There is nothing funny about Borderline Personality Disorder. Those afflicted with it sometimes can’t help but cause suffering for themselves or others – or both.
And that’s why “Welcome to Me” is only about half as funny as it should have been.
Let me confess that I love the premise of this movie anyway. It’s brilliant. It is often very funny. And Kristen Wiig is just the right actress to star in it. She’s often extraordinary.
But this dark comedy continually returns to the realities of a heroine who suffers from Borderline Personality Disorder which makes it too dark to be as funny as it yearns to be – and so often succeeds in being.
Mental illness, simply, isn’t funny. “Craziness” can be. Mental illness is a medical category. We trust in professionals and pharmacology to deal with it. “Craziness” is the stuff of conversation and narrative. It’s anecdotal. It’s the stuff of stories – or conversational pop judgments like “see ‘Birdman;’ it’s crazy” or “don’t go out with her, she’s nuts.” Many of us love to use it as praise. People have been doing it for centuries.
But mental illness is suffering – for someone, maybe everyone – waiting to happen.
See the film anyway. The premise that I love here reminded me of a terrific but obscure Terry Southern book called “The Magic Christian.” That was about billionaire Guy Grand, a malevolent fellow so rich he can turn the world into a succession of gigantic practical jokes, most of which are too dark to be jokes – which is what makes a few of them so darkly funny.
The idea here is that Wiig plays an afflicted woman who admires Oprah more than life itself and who wins $86 million in the lottery. She decides, forthwith, to move lock, stock and barrel into a gambling casino to live and to use her new riches to put herself into the Oprah Business.
That is, make a TV show, with her as the host. What will it be about? ask the people at the informercial studio that she’s hired to help make it.
All about her. And, oh yes, she wants to make her grand entrance on the first show in a swan boat.
It’s all “crazy,” i.e. eccentricity to the nth degree, with no harm, no foul at first. Which is good for the movie. It’s funny.
That’s because people find it very difficult to say “no” to those with $86 million and a checkbook ever at the ready. There’s a potentially hilarious movie there – Terry Southern style if they wanted to get really dark and nasty.
That movie, thank heaven – and director Shira Piven and a terrific cast, and a brilliant star – is here to some small degree.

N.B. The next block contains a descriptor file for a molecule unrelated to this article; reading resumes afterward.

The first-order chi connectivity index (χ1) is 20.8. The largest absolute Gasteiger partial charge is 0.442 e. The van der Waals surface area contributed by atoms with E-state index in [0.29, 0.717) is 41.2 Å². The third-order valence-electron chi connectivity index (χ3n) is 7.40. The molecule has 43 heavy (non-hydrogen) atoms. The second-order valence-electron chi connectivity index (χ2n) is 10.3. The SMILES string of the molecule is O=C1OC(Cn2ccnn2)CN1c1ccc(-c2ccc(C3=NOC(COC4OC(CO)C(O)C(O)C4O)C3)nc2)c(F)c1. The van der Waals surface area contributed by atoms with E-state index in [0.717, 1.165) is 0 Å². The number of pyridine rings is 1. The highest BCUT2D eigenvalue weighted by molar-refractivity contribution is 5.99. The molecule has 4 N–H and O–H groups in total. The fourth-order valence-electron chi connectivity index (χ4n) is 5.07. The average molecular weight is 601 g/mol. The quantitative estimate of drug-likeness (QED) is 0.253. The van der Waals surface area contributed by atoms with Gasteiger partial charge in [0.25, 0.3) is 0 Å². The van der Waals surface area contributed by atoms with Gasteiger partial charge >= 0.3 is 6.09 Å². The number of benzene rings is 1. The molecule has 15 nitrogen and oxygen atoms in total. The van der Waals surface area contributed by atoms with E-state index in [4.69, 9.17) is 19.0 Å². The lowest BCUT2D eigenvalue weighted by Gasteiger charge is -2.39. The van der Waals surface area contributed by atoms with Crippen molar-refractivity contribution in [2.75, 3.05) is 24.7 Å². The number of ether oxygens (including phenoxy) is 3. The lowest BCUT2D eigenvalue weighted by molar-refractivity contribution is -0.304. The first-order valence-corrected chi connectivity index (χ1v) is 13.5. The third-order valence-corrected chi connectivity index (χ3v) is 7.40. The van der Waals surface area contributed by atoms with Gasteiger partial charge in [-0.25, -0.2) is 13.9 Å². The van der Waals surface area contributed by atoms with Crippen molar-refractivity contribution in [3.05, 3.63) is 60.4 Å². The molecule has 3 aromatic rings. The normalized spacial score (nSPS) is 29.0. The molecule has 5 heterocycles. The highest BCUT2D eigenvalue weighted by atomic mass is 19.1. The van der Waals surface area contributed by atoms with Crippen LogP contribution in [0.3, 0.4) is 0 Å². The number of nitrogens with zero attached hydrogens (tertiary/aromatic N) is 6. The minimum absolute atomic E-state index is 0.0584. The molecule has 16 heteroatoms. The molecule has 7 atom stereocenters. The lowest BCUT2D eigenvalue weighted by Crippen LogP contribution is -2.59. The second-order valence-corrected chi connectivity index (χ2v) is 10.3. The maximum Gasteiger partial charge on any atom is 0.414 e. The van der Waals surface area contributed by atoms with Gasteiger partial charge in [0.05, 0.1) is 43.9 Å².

She goes on the air to eat a meat loaf cake with sweet potato icing. And to tell the world such things as what it’s like to find a pubic hair shaped like a question mark on her pillow.
Too much information? No such thing for her. She is beyond “inappropriate,” which is a truly wonderful thing to be in a chicken-livered world that has adopted “appropriateness” as a criterion of human worth.
Why not settle some childhood scores while she’s at it? She’s the one with the checkbook. Her next segment? As she bills it, “smelling things before they happen.”
Why not neuter dogs live on TV? You know, to keep the animal population down. She used to be a veterinary nurse, after all, when she was still employable. The segment begins with her joyfully invoking us to join her with “let’s castrate!”
The movie’s premise is that these TV professionals-for-hire have to humor her because their business has been shaky lately and, well, she has $86 million. It’s also a given in such a comedy that she’ll develop a coterie home audience of “craziness” connoisseurs (among whom is a college student writing papers about her, whom she seduces with the peremptory Kristen Wiig compulsiveness with which she does everything else).
But then the movie can’t help but return to Tim Robbins as her therapist who – along with everyone else in her world – would rather not cut ties with someone so rich and so impulsive, even if he really would prefer that she take the meds that she has long since forsaken.
As long as the movie can somehow stick to “craziness” – that anecdotal world where exceptional things happen and ordinariness is put into its dreary place with all our blessings – “Welcome to Me” careens into truly funny stuff.
But the movie knows, too, that what we’re watching is a clinical crisis whose careening, much more logically, is toward a medical climax. It doesn’t steer its course in Eliot Laurence’s script as gracefully as “Silver Linings Playbook” did.
Director Piven is the older sister of Jeremy, whose movie “Entourage” is about to join your friendly neighborhood megaplex.
The surrounding cast – partly because of Piven, partly Wiig I suspect – is wonderful: Joan Cusack and Jennifer Jason Leigh have small parts. Bigger ones are had by Wes Bentley and James Marsden (who is, at the moment, the best thing about the darkly dreary and uncomic “The D-Train”).
The people who made it want us to continue laughing at “craziness” – or at least smiling benevolently in its direction – when we have long since settled into the worried frowns of people watching others’ suffering.
Because of its cheerfully satanic “money talks” premise, it is still very much worth seeing.
WELCOME TO ME
Starring: Kristen Wiig, James Marsden, Wes Bentley, Tim Robbins, Joan Cusack, Jennifer Jason Leigh
Director: Shira Piven
Running time: 103 minutes
Rating: R for sex, graphic nudity, language and brief drug use.
The Lowdown: A woman wins $86 million in the lottery and uses her new wealth to create a TV show all about her.